Why This Matters


    According to College Navigator, there are 56 colleges and universities in Indiana, including 15 public institutions, 36 private nonprofit colleges, and five private for-profit colleges.


    According to College Board, the average college student in Indiana paid a little under $10K in tuition and fees during the 2020-21 school year.


    Nationwide, the average full-time college student in the U.S. received this amount in financial aid during the 2020-21 school year.

Our Research

To accommodate the varying needs, educational goals, and budgets of Hoosier students, Indiana has many higher-learning institutions that range in size and costs. Our guide to the best colleges in Indiana outlines the state’s large research universities, midsize colleges, and small liberal arts colleges. We’ve summarized each school’s unique features, including how many credits students need to graduate, how much students pay per semester, and the available learning formats.

Our guide only contains accredited colleges, which are required to meet or exceed minimum quality standards. In Indiana, most colleges are accredited through the Higher Learning Commission. This independent corporation enforces criteria in areas such as civic involvement, academic integrity, course offerings and requirements, and student engagement and retention.

We evaluated each program on the basis of flexibility, faculty, course strength, cost, and reputation. Then we calculated the Intelligent Score for each program on a scale from 0 to 100. For a more extensive explanation, check out Our Ranking Methodology.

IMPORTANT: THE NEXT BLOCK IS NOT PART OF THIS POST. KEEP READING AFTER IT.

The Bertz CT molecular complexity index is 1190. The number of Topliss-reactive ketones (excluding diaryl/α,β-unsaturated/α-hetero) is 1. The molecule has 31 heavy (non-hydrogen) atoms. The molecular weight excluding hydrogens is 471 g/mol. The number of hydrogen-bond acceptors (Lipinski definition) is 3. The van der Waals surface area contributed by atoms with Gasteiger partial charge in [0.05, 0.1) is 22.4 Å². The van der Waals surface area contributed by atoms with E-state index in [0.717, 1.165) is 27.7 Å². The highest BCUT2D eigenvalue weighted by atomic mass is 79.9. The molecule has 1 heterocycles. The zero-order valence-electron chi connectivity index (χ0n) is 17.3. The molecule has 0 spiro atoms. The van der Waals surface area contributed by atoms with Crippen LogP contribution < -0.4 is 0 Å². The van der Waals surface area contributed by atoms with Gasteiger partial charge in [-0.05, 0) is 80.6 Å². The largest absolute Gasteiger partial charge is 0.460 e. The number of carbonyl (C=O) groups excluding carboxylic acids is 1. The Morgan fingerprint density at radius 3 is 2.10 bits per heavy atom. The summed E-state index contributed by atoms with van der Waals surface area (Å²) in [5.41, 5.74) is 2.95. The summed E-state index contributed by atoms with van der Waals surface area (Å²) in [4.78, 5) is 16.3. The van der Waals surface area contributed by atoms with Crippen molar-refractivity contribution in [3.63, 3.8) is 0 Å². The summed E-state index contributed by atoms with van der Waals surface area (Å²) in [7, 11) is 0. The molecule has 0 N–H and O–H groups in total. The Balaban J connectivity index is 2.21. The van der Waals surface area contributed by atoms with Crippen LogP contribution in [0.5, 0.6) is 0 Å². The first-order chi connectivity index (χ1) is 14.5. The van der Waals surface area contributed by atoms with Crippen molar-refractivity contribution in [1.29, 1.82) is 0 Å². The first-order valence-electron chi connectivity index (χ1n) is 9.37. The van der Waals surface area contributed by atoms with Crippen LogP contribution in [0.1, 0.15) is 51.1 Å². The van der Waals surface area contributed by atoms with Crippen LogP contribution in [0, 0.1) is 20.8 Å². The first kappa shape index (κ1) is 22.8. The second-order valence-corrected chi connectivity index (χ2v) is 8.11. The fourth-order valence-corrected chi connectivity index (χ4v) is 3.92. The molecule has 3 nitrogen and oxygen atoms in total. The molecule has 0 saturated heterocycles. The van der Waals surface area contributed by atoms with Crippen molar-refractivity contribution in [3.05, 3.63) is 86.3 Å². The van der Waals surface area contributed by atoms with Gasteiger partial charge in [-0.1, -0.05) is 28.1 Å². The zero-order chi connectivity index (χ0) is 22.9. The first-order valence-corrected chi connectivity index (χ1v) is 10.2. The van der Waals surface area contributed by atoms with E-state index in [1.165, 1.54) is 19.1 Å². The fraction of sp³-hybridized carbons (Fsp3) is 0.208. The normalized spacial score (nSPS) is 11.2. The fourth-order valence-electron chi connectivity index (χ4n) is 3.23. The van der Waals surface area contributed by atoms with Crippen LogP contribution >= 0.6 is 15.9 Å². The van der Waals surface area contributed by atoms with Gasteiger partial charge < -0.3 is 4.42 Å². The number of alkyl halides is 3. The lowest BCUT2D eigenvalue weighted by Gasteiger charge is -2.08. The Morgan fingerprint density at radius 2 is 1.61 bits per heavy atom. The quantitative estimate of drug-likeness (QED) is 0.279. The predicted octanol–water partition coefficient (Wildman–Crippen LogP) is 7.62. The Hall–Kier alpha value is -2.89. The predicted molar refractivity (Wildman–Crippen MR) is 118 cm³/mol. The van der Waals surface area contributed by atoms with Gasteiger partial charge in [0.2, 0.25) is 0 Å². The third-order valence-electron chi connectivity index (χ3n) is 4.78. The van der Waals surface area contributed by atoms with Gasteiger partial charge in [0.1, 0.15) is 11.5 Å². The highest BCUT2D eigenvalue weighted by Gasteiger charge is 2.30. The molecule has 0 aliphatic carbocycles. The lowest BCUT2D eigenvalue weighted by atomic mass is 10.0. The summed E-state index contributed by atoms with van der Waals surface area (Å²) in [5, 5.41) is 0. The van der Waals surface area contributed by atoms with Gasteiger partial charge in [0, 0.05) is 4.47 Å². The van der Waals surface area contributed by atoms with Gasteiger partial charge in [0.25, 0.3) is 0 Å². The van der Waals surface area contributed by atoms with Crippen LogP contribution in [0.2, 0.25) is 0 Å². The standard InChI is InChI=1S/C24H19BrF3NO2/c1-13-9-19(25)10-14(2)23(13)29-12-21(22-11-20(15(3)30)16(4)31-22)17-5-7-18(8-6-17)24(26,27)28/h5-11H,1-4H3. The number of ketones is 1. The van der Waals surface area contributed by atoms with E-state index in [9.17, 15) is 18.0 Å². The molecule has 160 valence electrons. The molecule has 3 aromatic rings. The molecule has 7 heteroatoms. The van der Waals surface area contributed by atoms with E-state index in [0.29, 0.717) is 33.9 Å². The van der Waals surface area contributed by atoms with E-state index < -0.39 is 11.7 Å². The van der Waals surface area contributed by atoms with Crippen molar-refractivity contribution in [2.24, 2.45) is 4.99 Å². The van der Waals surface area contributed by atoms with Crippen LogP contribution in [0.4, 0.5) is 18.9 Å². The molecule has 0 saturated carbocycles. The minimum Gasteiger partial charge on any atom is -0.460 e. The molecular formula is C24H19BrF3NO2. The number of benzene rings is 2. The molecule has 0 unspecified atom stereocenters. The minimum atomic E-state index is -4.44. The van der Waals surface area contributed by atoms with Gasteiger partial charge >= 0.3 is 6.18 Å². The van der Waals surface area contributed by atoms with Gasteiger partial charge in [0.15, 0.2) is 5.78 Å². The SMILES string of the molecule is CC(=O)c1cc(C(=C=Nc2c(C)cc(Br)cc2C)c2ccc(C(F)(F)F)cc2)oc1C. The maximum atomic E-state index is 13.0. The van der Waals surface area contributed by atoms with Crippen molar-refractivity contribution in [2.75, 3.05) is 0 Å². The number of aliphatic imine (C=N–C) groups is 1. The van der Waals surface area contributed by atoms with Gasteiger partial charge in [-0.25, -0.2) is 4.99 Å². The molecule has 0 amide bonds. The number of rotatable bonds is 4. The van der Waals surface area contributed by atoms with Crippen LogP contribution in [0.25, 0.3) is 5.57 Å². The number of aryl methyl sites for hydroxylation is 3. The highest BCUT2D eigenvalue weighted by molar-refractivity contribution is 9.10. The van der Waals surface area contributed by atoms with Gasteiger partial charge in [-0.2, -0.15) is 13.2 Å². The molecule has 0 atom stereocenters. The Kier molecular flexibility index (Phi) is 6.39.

• 60 hours to write this article
  • 168 universities and colleges we assessed
  • 285 education programs we compared

The Top 50 Colleges in Indiana

Best Colleges In Indiana
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What You Should Know About Graduating From College in Indiana

When deciding where to pursue your bachelor’s degree, consider whether your chosen state has career opportunities in your field of study. Choosing a state that offers jobs relevant to your major may make it easier to find a job after graduating. In Indiana, the top five industries include goods-producing services; trade, transportation, and utilities; manufacturing; education and health services; and government.

Indiana has a strong economy with nearly 600 growing occupations. Between 2020 and 2030, the top five occupations in Indiana that require a bachelor’s degree and are projected to experience the most growth include software developers, mental health counselors, and therapists.

Indiana is home to numerous large employers, including Purdue University’s West Lafayette campus, Eli Lilly & Company, Roche Diagnostics Corporation, Rolls-Royce Corporation, and Zimmer Biomet Holdings, Incorporated. A full list of the state’s top 50 employers in Indiana can be found here.

What’s Next?

Most Indiana students receive financial aid to help cover the cost of higher education. We’ve put together a list of federal and state resources that can connect you with grants, scholarships, and loans.

  • Indiana Commission for Higher Education. The Indiana Commission for Higher Education makes college affordable for Hoosiers by providing need-based and non-need-based scholarships and grants. It also offers information on preparing and applying for college, submitting high school transcripts for free, and transferring from one college to another.
  • Federal Student Aid (FAFSA). The U.S. Department of Education uses a student’s FAFSA application to determine their eligibility for need-based financial aid. To find out if you’re eligible to submit a FAFSA application, visit the FAFSA4caster.
  • CareerOneStop. CareerOneStop is sponsored by the U.S. Department of Labor and provides a comprehensive list of scholarships and grants available in Indiana. You can filter results based on your state and the level of education you’re pursuing and see helpful information regarding application deadlines and qualifications.